Assessments of consumer preferences repeatedly turned during a conference this week for limited-service operators to observations that experience is outshining food as a customer draw.
In particular, speakers cautioned the audience of retail foodservice specialists to question long-held assumptions about how to woo and please patrons. For instance, speed of service may not be as much of a delight as it once was. Indeed, one speaker at the FARE event noted, it’s a bad business strategy.
“The longer people stay, the more they buy,” noted Kevin Kelley of Shook Kelley, a consultancy that helps restaurants and other retail businesses understand how environment affects behavior.
“Convenience is not romantic any more. Where is the love?” asked Michelle Barry, a service consultant to the convenience store market. “Speed and price don’t have to be the transaction. There are experiential cues that come into play.”
Ideally, she suggested, those cues make consumers feel like they’re getting something unique and handcrafted, not a uniform, mass-produced factory product. “Every consumer, across the spectrum, is starting to think more and more about quality distinctions,” said Barry.
She termed the shift in preferences a revolution, not an evolution, and attributed it to a backlash against the long-running trend in the nation’s food production.
In the last five years, “people started noticing that their food was no longer coming out of gardens or out of trees,” she said. “How do you choose between a can and a can?
“We got tired,” triggering a change in food culture.
Now consumers are looking, perhaps unconsciously, for “things that are a little surprising, a little less uniform,” Barry said.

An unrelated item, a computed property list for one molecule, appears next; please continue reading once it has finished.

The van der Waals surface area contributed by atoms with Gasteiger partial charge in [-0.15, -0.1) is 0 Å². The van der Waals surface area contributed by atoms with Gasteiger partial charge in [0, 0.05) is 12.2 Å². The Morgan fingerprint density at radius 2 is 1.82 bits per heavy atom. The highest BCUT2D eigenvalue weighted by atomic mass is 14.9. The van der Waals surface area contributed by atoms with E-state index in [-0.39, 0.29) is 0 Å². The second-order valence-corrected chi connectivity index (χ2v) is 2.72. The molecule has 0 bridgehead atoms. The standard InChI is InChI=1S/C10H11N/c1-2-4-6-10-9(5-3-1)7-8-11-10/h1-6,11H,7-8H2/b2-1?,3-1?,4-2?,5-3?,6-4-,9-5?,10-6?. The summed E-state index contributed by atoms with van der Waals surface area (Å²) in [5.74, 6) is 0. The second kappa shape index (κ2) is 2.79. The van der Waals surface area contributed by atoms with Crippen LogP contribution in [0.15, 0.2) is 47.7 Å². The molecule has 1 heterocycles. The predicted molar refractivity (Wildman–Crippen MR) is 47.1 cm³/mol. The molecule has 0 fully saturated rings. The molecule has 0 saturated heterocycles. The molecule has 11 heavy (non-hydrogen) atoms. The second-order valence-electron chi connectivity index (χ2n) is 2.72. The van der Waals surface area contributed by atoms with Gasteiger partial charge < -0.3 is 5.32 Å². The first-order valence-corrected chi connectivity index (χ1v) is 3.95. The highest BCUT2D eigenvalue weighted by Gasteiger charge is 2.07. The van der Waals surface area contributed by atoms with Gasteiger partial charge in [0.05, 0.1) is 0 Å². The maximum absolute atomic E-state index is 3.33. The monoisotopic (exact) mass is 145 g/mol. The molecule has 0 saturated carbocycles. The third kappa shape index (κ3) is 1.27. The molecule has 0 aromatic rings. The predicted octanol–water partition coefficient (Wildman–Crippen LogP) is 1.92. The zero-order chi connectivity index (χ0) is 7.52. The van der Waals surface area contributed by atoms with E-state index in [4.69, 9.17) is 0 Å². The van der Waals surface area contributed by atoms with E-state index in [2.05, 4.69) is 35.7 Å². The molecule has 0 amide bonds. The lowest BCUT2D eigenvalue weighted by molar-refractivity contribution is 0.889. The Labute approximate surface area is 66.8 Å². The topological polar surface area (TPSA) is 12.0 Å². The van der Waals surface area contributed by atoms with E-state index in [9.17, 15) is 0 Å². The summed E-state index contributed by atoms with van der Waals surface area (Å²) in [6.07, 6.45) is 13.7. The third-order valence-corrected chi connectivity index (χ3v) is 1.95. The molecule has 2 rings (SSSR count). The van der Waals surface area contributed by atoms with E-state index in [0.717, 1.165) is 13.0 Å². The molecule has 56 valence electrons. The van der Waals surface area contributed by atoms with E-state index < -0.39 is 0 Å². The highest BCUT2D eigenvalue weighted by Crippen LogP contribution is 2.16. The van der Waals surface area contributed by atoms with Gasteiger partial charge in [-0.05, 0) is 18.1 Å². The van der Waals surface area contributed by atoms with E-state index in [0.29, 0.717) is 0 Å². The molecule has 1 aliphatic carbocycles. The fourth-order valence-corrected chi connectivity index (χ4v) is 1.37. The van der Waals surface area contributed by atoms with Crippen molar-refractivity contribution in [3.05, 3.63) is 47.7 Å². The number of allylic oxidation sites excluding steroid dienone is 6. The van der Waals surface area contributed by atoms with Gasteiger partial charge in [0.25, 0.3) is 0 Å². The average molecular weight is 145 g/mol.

That desire for a less-routinized experience manifests itself in food options like a fast-casual burger. Barry showed a picture of a burger that could’ve come from Five Guys or its competitors, mounded so high with condiments that the toppings were starting to slide off.”
“This is food today,” she said. “It’s differentiated, it’s messy, it’s personal. It’s also exaggerated… Food that looks too uniform means it’s standard issue.”
Similarly, she said, people want to see what’s going into their meal. “Can you bring the ingredients upfront [where customers can see them]?” she asked. But they have to be “real ingredients.”
Yet at the same time, she added, consumers are yearning for “things that are a little more minimalized. We used to want more choices. Now we have too many.” Editing the options is perceived by patrons as a convenience for them, Barry explained.
She also noted that there’s been a backlash against the excessive packaging that characterized quick-service food in the past. “Now it’s almost no packaging,” she said. “The less packaging you can do, the better.”
FARE, which stands for Foodservice at Retail Exchange, is presented by CSP Business Media, the parent company of Monkeydish.com and Monkeydish Outbound.